Simple & Powerful Tip That Will Take Your Business to New Heights

Say, for instance, that you wanted to become proficient at playing guitar. You’ve taken lessons and now you want to take your skills to the next “rockstar” level. What would you do? Well, obviously, you would practice playing your guitar—over and over again.

At the same time, what would not directly help you improve your skills? Let’s see…

  • Twittering your friends about your new guitar ability
  • Reading the top 20 blogs about guitars
  • Networking with other musicians
  • Spending all day on music message boards and forums


Even though these things might make you feel like you’re working towards your goal, it’s unlikely they will help you become a better guitar player.

graphic_rockstarDon’t get me wrong—I’m not saying that these aren’t effective ways to cultivate your overall music knowledge and ability, but there is a point of diminishing return and it’s likely that they’re merely acting as a distraction keeping you from your original goal.

On a similar note, if you want to grow your business and increase your income, what would you do?

Well, you’d work on the things that directly make you money.

This seems pretty logical, right? Most of us savvy entrepreneurs are thinking, “I spend every free second of my day working to grow my business, of course I focus on the things that make me money!”, but are you really?

I definitely learned this lesson the hard way. When I quit my engineering job and was working on my retail store, I would spend 8-12 hours each day working on my business. I would fill my day with the activities that I thought were industrious—re-decorating the store, updating the website, going to networking events, Facebooking, accounting, designing advertisements, etc.

When I look back on it though, I realize that NONE of these tasks brought in any additional income to my store. The truth is, it doesn’t matter what your store or your website looks like if no one ever sees it. This is where it gets tricky—I felt like I was being really productive every day, but it turned out to all just be busy work.

Of course, what happened? Well, I had to close my retail store after 2 years. Now, think about if I had spent 8-12 hours per day working on things that made me money—marketing, pitching the media, and working to bring more people into the store. Even if I spent a meager half of my time doing this, the results would have been a lot different.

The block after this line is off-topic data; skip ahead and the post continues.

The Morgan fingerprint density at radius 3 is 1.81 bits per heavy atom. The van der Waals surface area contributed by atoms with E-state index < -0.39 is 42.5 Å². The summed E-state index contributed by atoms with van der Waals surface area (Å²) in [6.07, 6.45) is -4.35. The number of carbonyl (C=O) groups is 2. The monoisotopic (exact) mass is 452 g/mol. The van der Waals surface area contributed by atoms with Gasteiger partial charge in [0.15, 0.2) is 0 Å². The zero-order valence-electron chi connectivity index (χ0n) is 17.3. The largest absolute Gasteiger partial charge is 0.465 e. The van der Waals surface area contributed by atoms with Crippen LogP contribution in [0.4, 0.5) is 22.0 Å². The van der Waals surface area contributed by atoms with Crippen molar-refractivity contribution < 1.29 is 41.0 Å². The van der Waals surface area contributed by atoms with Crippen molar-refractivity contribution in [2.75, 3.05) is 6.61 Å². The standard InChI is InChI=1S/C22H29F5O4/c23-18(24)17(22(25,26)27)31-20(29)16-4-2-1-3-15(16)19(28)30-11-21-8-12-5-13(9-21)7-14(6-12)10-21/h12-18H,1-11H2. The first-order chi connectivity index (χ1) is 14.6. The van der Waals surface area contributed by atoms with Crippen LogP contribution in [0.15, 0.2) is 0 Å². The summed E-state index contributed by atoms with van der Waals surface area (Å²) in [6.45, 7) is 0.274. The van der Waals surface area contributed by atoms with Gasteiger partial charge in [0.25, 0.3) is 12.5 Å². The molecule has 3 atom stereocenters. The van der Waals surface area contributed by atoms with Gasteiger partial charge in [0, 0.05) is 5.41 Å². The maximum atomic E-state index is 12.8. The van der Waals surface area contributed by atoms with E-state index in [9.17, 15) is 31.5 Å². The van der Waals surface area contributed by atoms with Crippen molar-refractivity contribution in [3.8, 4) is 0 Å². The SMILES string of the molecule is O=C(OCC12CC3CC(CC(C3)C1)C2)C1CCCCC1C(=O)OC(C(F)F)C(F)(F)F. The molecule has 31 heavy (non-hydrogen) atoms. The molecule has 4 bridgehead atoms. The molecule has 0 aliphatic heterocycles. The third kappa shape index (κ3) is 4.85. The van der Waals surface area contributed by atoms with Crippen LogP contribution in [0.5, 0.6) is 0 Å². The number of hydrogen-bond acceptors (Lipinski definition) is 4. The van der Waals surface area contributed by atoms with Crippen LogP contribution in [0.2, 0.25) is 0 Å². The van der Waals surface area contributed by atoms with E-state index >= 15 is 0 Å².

There is a distinction between productive, income-building work and busy work. Even though busy work might include regular activities that that need to get done for your business (accounting, social media, blogging, etc), most of the time it just a large sticky web of distractions.

If you are currently trying to ramp up your business income, don’t fall into the trap of busy work.

I can’t stress this enough. With every task that you decide to tackle, ask yourself: “Will this directly make me money?” If the answer is “no”, “I don’t know” or “maybe”, move onto to the next thing. If you don’t know if something will make you money, think back to whether or not it has in the past.

For instance, if you’re considering attending an upcoming networking event, you might ask yourself the question, “Will this activity make me money?” Well, if you’ve attended 10 networking events in the past and not one of them has led to getting another client, customer or referral partner and hasn’t positively affected your business’s bottom line in any way, chances are that this is just busy work. Take a step back and see how you could use that time in a way that would be more productive.

On the other hand, if networking events are the main way that you grow your client base and you’ve had success in the past landing new customers using this approach, by all means—grab your business cards and go.

Once you get a sense of which business-related activities actually make you money, try to spend at least 75% of your time working on those tasks. Then spend the other 25% of your time doing the busy work that does need to get done.

You will notice a huge difference in your business’s growth when you spend the majority of your time working on the activities that increase your income. And if you continue along this path, you will be a business rockstar in no time.

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Micah - 5 years ago

Great post. I love your 75/25% rule. It is easy to get caught up in the fun creative things and neglect the more practical parts of the business.

    Laurel Staples - 5 years ago

    Thanks Micah! I agree. Sometimes it’s helpful to step back and look at the big picture and make sure that a large chunk of your time is spent on the right activities.

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